PopTech

Happiness and Money

presented by Elizabeth Dunn

Much of eco­nom­ics and pub­lic pol­i­cy rests on the assump­tion that increas­ing the wealth of indi­vid­u­als and nations pro­vides a route to increas­ing their well­be­ing. So why does mon­ey fail us?

Holding To Account

presented by Anil Dash

I’m glad those social net­works provide those ser­vices. I think it’s impor­tant for the dia­logue to hap­pen that way. But it can’t be the only way for us to have pub­lic dis­course. Online, we only have the­se spaces that are owned by pri­vate com­pa­nies. We don’t have pub­lic parks.

Making Conservation Proactive

presented by Shah Selbe

We’re liv­ing in this amaz­ing time. The speed of inno­va­tion has cre­at­ed tech­nolo­gies that have lit­er­al­ly reimag­ined indus­try after indus­try. Technology has improved almost every tool that we use on a dai­ly basis, and it’s time to start bring­ing this tech­nol­o­gy to use for good.

Social Contagion

presented by Sinan Aral

The rea­son that I am inter­est­ed in behav­ioral con­ta­gions is that I firm­ly believe that if we can under­stand how behav­iors spread in a social net­work and thus in a pop­u­la­tion from per­son to per­son to per­son to per­son, that we could poten­tial­ly pro­mote behav­iors like…condom use, or tol­er­ance.

Maria Popova with John Maeda at PopTech 2014

presented by Maria Popova, John Maeda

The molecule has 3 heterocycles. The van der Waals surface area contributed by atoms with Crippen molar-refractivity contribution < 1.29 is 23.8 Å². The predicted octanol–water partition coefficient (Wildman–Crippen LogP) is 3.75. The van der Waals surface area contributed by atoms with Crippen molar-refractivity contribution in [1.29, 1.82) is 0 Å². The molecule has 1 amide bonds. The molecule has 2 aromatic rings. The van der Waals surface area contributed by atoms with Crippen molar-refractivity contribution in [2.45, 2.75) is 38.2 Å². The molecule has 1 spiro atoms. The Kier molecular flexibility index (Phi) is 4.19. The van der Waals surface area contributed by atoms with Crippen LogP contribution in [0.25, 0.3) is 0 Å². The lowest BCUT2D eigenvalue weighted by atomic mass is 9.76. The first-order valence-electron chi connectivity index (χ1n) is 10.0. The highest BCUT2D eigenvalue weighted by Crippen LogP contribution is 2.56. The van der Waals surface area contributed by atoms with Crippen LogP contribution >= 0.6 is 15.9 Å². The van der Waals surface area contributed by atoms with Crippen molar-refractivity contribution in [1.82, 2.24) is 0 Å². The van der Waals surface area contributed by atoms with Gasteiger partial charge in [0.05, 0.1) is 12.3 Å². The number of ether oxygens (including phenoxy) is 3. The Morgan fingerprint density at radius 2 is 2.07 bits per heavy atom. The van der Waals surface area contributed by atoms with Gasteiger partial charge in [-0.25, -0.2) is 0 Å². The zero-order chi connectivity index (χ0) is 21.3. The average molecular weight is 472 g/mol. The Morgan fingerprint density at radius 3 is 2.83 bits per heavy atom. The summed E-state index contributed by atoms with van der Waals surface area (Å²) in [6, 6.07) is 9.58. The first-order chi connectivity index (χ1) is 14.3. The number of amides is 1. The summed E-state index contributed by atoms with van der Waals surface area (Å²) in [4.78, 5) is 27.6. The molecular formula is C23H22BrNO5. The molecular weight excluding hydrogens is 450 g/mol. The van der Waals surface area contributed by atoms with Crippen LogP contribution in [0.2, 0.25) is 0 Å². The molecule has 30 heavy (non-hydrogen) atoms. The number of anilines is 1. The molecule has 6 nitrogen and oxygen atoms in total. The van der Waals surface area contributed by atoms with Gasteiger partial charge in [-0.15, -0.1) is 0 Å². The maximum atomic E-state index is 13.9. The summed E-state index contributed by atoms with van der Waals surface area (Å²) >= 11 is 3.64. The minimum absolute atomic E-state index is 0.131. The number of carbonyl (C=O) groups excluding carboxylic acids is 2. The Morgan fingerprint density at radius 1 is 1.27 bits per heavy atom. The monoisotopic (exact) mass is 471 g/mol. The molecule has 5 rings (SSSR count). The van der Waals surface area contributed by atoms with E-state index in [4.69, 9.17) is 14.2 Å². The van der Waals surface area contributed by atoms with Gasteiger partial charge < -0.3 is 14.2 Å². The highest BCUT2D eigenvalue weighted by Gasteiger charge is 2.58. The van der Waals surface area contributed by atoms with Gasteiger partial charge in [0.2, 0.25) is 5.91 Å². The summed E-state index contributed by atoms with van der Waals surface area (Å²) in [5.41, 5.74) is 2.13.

I think read­ing and writ­ing are real­ly two forms of the same act, which is a dis­course with one’s own mind, and ide­al­ly a dis­course with anoth­er mind. As a read­er it’s the author’s, and as a writer it’s the reader’s, you know. But the two sort of feed into each oth­er, and for me writ­ing is just and record of my own becom­ing.

Studying Harm

presented by Fiery Cushman

One of the most recent par­a­digms that we’ve used to try to get this under exper­i­men­tal con­trol is to ask peo­ple to act out pre­tend harm­ful actions. So for instance, we’ll give them a dis­abled hand­gun. We’ll show them that it’s fake. That it couldn’t pos­si­bly harm a fly. We put it in their hands and then we ask them to shoot us in the head.

Our Faces

presented by Sharrona Pearl

The French philoso­pher Immanuel Levinas has taught us that it is through our inter­ac­tions with the face of some­body else, it is through encoun­ter­ing the face of anoth­er, that our respon­si­bil­i­ties to some­one else arise. You can­not look at some­body else, tru­ly look at them, and then walk away with­out hav­ing some kind of sense of a rela­tion­ship towards that per­son. But what if the oth­er has no face? What then? Or what if the face of the oth­er is actu­al­ly the face of anoth­er per­son entire­ly?

Data and Oil

presented by Jer Thorp

I come here today because I’m excit­ed about data but also because I’m ter­ri­fied. I’m ter­ri­fied that we are hav­ing pro­gress with­out cul­ture in the world of data. And as we’ve seen with the­se failed indus­tries before, pro­gress with­out cul­ture does not work.

1,862 Fewer Years in Prison

presented by Raj Jayadev

We make the fam­i­ly an essen­tial and effec­tive part of the defense team, so they could change the out­come of cas­es and trans­form the land­scape of pow­er in the court sys­tem.

Slow Rebellion

presented by Erin McKean

If we think that the rebel­lion changes the world, does it real­ly mat­ter what the time scale is? It doesn’t have to be an overnight over­throw. It can be the steady remak­ing of the world through pure force of con­vic­tion, like water wear­ing away stone. We have slow food, we have slow fash­ion, why can’t we have slow rebel­lion?

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